When did you make a decision that you would like to teach along with having an art career?
I do not have an art career, the way I see it graphic design does not belong to art. In my opinion we are craftsmen. The starting point and the final point are not the same as in case of art work as we regard it today but undoubtedly the way we cover it shows some resemblance. I am a sensitive, creative person but by my definition it does not mean art.

I find education extremely important. It is important to share your knowledge with the others if you know something. Actually, the starting point is the same as why I chose graphic design: get my message to other people, what I know, what I think. Teaching within the framework of an institution was not my idea. I was not looking for the opportunity actively, it was actually offered to me and I accepted it. When I stopped it, it was offered again, and I accepted it again. 

I like teaching but I would not call the thing I do teaching, rather sharing experiences. And I get a lot from my students, so it is more like a continuous conversation that everybody can build and develop from. At least this is the aim. 

Teaching and learning are rapidly changing. The old methods do not seem to be very effective; the new ones do not seem to be fully fledged. Surely our communication is also changing, therefore graphic design as a way of communication also must change. We have to deal with not only problem solving but posing problems as well. 

What is the most important in teaching for you? 
I think the previous sentences give the answer to this, but to put it in a nutshell: the outgoing and the incoming communication.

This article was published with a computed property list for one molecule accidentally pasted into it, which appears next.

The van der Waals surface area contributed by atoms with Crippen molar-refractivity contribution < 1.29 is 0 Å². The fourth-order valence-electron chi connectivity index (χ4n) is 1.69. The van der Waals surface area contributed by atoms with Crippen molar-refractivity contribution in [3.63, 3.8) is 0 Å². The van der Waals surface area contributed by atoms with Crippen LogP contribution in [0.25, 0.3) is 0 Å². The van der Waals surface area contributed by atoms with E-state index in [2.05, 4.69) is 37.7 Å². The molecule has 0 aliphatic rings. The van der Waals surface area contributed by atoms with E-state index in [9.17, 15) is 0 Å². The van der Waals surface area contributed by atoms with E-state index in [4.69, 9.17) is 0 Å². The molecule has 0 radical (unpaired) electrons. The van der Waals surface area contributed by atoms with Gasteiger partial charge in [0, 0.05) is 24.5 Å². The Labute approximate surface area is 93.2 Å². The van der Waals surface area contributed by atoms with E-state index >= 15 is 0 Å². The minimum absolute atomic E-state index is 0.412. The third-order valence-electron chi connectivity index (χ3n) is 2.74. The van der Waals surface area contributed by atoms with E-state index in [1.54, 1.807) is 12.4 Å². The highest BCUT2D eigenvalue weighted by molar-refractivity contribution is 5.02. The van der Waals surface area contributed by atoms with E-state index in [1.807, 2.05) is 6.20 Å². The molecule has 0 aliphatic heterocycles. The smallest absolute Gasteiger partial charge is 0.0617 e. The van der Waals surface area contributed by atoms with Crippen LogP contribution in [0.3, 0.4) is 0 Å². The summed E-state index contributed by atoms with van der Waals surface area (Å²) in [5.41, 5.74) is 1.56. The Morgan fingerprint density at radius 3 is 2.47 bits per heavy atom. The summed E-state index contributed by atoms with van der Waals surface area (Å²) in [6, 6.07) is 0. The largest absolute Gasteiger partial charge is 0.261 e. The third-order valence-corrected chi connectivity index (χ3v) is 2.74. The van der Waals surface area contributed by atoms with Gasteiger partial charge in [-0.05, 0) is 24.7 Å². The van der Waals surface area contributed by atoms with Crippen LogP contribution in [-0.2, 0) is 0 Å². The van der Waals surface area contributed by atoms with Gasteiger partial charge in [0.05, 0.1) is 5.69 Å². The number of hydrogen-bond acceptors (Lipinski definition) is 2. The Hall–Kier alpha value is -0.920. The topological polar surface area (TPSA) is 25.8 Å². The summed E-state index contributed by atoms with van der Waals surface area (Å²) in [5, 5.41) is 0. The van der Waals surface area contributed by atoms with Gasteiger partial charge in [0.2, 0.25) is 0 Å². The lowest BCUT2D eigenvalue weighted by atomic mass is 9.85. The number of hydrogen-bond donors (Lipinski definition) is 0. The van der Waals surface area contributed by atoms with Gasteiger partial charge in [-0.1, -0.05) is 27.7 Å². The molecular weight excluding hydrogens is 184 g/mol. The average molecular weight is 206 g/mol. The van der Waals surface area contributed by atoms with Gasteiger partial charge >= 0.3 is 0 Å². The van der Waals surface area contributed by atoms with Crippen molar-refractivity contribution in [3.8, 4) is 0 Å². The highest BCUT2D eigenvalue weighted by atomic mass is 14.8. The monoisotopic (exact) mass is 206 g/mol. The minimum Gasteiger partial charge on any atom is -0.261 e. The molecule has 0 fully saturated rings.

What is the factor why you like to pass on your knowledge to the upcoming generations? 
This is a barter. I give mine and they give theirs. Everybody benefits.

What is the most exciting and the most difficult in the role of an educator?
The most exciting is diversity, that how many different answers there are to the same problem or how many different types of problems can be posed in connection with a particular job. That is especially true to METU as there are students coming from a lot of different cultures. At the same time this is the most difficult task as well, understanding and giving advice and help accordingly. This is what I especially like.

How is the profession different from the time when you learnt it? Has it changed? What are those principles that are eternal and never change?
Our profession and the preparation for it also have changed a lot. The web has led to a lot of changes. Communication compared to the previous media turned from one-way to two-way. Anybody can be a receiver and an information provider as well. Everything is available within the split of a second, information flows freely. But at the same time, it is a problem as well, as a not so educated or trained brain and eyes are not in the position to be able to decide what is valuable and what is fake. What is more, information comes so fast that this makes us, teachers, watch continuously and intensively. Briefly, everything is really fast. In this fast flow it is very difficult to find such fix points that you can rely on. There are hardly any rules which are always true, in every job, and which cannot be challenged. Trends come and go but quality and ideas are independent of fashion, so this is what I try to pass on to my students.

Who do you recommend this BA/specialization? What drive can motivate somebody to be part of this world?
I recommend this to those who like to think visually and feels an urge to show this.

What message would you send to those who are flirting with the idea of graphics? If they are preparing for a university what is the most efficient way to do so?
It is a difficult thing. There is huge visual noise but still I recommend seeing as much as they can and try to interpret and arrange the things they have seen. “I like it / I don’t like it” is not enough. If they arrange their thoughts, their work will be much better.


www.csordi.hu
www.behance.net/csordi